We have helped many countries set up rapid response teams — so that they know exactly who has to go where, to do what — in order to make sure they are [fully prepared]. We have worked with partners and with other UN agencies to help countries prepare, recognizing that the response to this pandemic does not lie in the actions of the health sector only. We need all governments to respond and a multi-sectoral response among the UN agencies. For example, we are expecting our colleagues at UNICEF to help in risk communication and community engagement so that people get the information that they need. Then we follow up with what people are hearing and believing to make sure they take the correct measures to protect themselves.
Another example is our strong promotion of hand hygiene: hand-washing. We know that in many of our countries, water is simply not easily available — you don't just reach out and turn on a tap. Many households don't have running water and others may be using communal taps. We will be working with our partners to make sure that water is available. Some UN agencies, particularly now in the context of [people's] reduced movement, have the capacity to support these logistics. They have aeroplanes and ways of moving people, equipment and supplies around. These are the partnerships that we are setting up within the UN and with bilateral agencies to support action within countries.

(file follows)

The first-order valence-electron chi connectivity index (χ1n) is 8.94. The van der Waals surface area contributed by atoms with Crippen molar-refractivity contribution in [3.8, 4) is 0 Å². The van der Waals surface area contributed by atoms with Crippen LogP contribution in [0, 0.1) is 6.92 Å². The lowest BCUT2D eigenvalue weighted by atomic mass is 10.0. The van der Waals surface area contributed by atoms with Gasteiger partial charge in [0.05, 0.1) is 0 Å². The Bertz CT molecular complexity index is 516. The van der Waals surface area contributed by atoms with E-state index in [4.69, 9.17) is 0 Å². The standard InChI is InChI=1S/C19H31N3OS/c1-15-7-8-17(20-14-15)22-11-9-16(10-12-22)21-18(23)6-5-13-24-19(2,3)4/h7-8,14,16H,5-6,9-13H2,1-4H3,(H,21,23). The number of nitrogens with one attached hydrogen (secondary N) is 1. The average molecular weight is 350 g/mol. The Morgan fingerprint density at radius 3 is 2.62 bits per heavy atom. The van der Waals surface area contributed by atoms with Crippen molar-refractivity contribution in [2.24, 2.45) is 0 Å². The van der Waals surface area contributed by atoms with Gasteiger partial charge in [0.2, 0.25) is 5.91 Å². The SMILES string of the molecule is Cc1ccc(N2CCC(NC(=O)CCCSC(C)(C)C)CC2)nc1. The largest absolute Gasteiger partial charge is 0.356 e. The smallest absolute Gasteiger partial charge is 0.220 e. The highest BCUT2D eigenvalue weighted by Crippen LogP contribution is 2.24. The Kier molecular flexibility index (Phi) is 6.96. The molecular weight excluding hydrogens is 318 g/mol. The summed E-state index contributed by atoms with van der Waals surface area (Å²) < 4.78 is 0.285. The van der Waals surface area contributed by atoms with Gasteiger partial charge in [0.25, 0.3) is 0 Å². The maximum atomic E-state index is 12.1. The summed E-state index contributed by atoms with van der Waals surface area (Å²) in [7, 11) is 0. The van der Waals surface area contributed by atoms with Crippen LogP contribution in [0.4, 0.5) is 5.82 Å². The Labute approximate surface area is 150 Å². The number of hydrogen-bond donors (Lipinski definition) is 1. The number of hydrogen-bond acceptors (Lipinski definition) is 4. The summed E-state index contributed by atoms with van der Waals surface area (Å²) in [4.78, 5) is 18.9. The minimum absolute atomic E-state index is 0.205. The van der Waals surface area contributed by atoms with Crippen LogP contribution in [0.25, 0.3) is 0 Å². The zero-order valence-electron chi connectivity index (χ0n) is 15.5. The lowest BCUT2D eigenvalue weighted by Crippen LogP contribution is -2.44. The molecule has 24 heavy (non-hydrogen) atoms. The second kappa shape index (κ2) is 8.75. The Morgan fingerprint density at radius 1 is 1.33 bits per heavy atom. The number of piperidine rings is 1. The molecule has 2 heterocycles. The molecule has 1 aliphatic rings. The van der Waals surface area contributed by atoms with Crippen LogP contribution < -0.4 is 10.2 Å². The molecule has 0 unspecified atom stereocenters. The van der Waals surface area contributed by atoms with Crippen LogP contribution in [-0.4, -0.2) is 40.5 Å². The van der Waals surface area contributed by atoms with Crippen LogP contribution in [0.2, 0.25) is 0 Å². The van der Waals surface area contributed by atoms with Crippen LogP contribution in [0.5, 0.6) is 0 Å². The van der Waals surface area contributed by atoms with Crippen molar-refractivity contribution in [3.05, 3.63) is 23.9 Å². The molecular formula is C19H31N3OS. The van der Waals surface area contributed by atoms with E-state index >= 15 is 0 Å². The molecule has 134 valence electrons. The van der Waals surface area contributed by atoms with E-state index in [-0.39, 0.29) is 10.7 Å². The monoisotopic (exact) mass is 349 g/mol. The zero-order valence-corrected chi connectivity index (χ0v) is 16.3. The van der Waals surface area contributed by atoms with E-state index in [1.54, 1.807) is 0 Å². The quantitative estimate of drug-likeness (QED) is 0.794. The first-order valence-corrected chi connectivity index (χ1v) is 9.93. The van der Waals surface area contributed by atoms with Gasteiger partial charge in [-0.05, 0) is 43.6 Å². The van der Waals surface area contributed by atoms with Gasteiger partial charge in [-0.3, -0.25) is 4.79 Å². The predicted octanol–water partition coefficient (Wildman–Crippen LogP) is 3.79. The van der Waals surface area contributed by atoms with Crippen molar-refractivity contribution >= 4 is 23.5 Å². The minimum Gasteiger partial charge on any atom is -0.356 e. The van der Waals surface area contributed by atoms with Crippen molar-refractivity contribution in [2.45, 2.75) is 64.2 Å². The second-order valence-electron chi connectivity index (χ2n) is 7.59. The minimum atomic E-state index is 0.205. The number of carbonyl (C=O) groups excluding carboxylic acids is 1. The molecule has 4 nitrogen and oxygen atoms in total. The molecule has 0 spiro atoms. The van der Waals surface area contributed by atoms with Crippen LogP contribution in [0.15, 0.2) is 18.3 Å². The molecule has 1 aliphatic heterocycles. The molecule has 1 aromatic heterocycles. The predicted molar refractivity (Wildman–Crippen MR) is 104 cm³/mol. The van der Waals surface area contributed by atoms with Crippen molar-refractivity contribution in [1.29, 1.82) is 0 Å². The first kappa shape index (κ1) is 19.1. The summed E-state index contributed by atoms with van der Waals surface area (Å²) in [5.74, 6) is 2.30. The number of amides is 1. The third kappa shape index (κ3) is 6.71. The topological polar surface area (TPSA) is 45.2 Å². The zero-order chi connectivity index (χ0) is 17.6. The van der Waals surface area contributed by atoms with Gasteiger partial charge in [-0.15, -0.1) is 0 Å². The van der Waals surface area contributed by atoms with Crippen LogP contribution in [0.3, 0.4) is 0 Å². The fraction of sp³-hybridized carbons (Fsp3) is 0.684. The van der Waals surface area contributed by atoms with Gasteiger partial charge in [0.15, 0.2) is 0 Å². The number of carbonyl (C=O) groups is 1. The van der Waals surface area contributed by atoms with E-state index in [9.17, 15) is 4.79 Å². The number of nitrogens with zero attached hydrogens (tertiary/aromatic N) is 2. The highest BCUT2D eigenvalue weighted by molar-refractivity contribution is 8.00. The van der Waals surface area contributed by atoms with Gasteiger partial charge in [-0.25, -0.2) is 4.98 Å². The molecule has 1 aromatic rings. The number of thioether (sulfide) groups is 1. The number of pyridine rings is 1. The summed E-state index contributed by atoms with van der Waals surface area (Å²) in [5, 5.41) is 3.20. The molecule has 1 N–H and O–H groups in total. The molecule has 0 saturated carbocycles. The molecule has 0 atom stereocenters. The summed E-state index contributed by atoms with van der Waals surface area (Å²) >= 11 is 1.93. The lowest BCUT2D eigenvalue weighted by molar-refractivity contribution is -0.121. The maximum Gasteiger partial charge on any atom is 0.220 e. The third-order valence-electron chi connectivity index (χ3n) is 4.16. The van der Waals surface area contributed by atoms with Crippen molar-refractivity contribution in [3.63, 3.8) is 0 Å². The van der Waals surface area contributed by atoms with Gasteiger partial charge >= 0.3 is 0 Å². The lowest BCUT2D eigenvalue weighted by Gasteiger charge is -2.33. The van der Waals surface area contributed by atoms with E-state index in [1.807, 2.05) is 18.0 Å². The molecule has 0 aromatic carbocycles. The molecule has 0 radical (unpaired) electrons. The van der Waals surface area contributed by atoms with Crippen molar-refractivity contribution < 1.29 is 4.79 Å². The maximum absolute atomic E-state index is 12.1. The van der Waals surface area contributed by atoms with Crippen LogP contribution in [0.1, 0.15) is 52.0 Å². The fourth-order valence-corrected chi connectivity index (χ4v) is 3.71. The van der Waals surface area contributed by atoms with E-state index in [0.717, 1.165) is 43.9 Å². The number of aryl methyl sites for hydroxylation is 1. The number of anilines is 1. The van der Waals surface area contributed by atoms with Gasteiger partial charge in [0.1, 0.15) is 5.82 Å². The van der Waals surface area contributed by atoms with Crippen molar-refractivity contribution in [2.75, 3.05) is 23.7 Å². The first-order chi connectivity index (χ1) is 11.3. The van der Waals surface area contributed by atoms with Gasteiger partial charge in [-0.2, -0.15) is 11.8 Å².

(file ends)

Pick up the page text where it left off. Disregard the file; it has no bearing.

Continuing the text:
At the start of the preparedness activities, we procured some supplies to this work. For example, laboratory kits and equipment, as well as supplies for personal protection, including masks and gloves, and other kits meant to help protect healthcare workers and ensure they do not get infected in the course of their work on this outbreak.
How is WHO Africa working with Africa CDC on continental COVID-19 preparedness and response?